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Toyota believes magnesium can solve battery woes, eventually

2017 Toyota Prius Prime
Batteries can be a real drag. They inspire anxiety in cellphone users and drivers alike, always threatening to run out of charge before a plug can be located. In mobile devices and hybrid and battery-electric cars, lithium-ion cells are the standard, despite performance limitations that are apparent to anyone who has used them.

So far though, researchers haven’t been able to come up with a commercially-viable alternative. That’s where Toyota comes in. The Japanese carmaker believes magnesium could yield smaller, longer lasting, and more durable batteries that could be used in everything from phones to cars.

Magnesium is more stable than lithium, which means more of it could be used in a battery, allowing for greater electrical storage capacity, Toyota claims. Lithium’s greater volatility means the metal must be embedded in graphite rods when used in batteries. That reduces the actual amount of lithium, meaning there is less material to be used for storing electricity.

Read more: The Toyota i-Road might be the perfect city vehicle

However, magnesium has problems of its own. Research was previously limited because there was no known electrolyte that would work with the metal. Usually a liquid, the electrolyte acts as a medium for transferring electrons between a battery’s electrodes, which is how a battery’s chemical energy is converted into electrical energy.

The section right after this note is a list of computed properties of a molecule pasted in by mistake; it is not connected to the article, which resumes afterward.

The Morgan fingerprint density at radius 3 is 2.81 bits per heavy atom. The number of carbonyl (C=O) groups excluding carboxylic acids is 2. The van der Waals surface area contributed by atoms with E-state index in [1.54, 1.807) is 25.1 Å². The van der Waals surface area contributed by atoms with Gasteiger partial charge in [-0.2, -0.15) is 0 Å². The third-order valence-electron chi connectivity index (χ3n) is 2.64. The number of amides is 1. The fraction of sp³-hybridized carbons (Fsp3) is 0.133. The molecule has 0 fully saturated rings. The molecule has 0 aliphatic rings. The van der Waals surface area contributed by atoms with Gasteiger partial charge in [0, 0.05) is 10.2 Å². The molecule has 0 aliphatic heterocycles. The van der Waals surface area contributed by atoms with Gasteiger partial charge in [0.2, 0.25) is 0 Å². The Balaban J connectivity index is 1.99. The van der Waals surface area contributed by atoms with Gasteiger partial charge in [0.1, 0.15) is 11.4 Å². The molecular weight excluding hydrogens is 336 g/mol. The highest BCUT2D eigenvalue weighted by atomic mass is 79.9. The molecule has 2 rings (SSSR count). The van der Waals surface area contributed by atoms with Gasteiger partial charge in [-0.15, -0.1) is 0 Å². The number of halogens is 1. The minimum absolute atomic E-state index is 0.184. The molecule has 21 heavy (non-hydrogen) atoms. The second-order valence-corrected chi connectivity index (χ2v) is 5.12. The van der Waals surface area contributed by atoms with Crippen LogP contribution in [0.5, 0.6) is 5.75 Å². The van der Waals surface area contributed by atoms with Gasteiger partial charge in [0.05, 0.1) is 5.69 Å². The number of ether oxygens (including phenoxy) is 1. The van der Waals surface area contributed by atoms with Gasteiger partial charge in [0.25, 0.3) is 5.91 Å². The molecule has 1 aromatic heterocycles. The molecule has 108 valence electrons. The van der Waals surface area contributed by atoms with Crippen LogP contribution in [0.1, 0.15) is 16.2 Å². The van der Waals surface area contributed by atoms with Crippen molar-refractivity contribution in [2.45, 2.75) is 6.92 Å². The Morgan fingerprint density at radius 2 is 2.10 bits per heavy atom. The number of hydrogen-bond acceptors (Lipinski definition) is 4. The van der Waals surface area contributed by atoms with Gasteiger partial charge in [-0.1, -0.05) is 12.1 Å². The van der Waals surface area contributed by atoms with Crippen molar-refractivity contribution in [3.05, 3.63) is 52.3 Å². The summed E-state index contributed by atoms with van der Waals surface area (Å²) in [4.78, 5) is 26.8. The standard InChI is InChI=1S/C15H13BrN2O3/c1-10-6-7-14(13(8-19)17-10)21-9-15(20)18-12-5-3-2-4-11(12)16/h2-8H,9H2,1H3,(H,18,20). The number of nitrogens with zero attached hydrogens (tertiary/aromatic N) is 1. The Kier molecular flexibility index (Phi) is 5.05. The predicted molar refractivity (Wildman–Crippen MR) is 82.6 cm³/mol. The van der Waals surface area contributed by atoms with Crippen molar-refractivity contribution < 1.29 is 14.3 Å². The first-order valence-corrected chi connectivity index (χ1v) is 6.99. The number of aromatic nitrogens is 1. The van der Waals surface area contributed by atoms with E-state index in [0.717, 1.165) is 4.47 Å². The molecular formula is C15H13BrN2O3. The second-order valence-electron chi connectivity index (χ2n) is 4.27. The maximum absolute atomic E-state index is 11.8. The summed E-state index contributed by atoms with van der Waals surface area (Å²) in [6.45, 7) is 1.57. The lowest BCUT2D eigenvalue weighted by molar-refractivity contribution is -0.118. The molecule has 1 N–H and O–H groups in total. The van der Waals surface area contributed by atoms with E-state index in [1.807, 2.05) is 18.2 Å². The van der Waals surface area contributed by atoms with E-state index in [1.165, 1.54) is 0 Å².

The solution to that problem came from a different type of energy storage technology. Toyota chemical engineer Rana Mohtadi was researching hydrogen storage materials, and realized that one of the materials she was using could work with a magnesium battery. It’s not too surprising that this crossover happened at Toyota, which has sold millions of hybrid cars, but is now aggressively pursuing hydrogen fuel cells.

Of course, as with any new research, Toyota’s progress with magnesium batteries comes with a few caveats. Success in the lab doesn’t always translate into a commercially viable product, and even when it does, the transition can take time. It could take 20 years of research before magnesium batteries reach consumers’ hands, Toyota has admitted.

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Stephen Edelstein
Stephen is a freelance automotive journalist covering all things cars. He likes anything with four wheels, from classic cars…
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